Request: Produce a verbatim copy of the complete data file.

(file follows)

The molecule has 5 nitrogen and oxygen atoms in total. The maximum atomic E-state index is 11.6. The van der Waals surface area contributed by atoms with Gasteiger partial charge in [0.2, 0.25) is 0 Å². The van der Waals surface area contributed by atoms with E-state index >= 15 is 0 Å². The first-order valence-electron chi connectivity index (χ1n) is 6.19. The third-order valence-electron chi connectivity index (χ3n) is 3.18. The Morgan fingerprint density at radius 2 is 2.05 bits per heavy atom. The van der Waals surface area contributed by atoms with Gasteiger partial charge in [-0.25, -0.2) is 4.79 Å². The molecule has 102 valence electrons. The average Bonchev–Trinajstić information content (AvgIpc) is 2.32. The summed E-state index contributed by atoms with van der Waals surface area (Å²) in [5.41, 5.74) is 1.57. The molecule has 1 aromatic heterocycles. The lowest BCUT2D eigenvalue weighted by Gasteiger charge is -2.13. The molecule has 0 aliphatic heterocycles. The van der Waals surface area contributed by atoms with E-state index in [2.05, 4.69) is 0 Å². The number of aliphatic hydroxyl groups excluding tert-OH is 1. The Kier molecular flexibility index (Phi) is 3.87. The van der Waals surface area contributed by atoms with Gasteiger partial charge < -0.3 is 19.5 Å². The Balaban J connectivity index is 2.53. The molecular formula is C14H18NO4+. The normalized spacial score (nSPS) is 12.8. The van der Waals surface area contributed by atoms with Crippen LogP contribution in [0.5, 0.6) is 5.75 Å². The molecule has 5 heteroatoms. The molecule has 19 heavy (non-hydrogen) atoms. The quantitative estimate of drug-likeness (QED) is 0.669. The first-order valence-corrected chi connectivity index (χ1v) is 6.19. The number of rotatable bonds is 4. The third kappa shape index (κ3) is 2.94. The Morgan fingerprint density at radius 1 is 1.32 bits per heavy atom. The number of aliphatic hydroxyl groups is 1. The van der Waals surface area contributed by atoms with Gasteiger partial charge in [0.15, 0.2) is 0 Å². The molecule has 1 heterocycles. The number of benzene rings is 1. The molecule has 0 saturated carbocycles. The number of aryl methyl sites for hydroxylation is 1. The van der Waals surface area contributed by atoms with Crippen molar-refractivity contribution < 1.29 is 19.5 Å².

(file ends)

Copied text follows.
The molecule has 5 nitrogen and oxygen atoms in total. The maximum atomic E-state index is 11.6. The van der Waals surface area contributed by atoms with Gasteiger partial charge in [0.2, 0.25) is 0 Å². The van der Waals surface area contributed by atoms with E-state index >= 15 is 0 Å². The first-order valence-electron chi connectivity index (χ1n) is 6.19. The third-order valence-electron chi connectivity index (χ3n) is 3.18. The Morgan fingerprint density at radius 2 is 2.05 bits per heavy atom. The van der Waals surface area contributed by atoms with Gasteiger partial charge in [-0.25, -0.2) is 4.79 Å². The molecule has 102 valence electrons. The average Bonchev–Trinajstić information content (AvgIpc) is 2.32. The summed E-state index contributed by atoms with van der Waals surface area (Å²) in [5.41, 5.74) is 1.57. The molecule has 1 aromatic heterocycles. The lowest BCUT2D eigenvalue weighted by Gasteiger charge is -2.13. The molecule has 0 aliphatic heterocycles. The van der Waals surface area contributed by atoms with E-state index in [2.05, 4.69) is 0 Å². The number of aliphatic hydroxyl groups excluding tert-OH is 1. The Kier molecular flexibility index (Phi) is 3.87. The van der Waals surface area contributed by atoms with Gasteiger partial charge < -0.3 is 19.5 Å². The Balaban J connectivity index is 2.53. The molecular formula is C14H18NO4+. The normalized spacial score (nSPS) is 12.8. The van der Waals surface area contributed by atoms with Crippen LogP contribution in [0.5, 0.6) is 5.75 Å². The molecule has 5 heteroatoms. The molecule has 19 heavy (non-hydrogen) atoms. The quantitative estimate of drug-likeness (QED) is 0.669. The first-order valence-corrected chi connectivity index (χ1v) is 6.19. The number of rotatable bonds is 4. The third kappa shape index (κ3) is 2.94. The Morgan fingerprint density at radius 1 is 1.32 bits per heavy atom. The number of aliphatic hydroxyl groups is 1. The van der Waals surface area contributed by atoms with Gasteiger partial charge in [0.15, 0.2) is 0 Å². The molecule has 1 heterocycles. The number of benzene rings is 1. The molecule has 0 saturated carbocycles. The number of aryl methyl sites for hydroxylation is 1. The van der Waals surface area contributed by atoms with Crippen molar-refractivity contribution < 1.29 is 19.5 Å².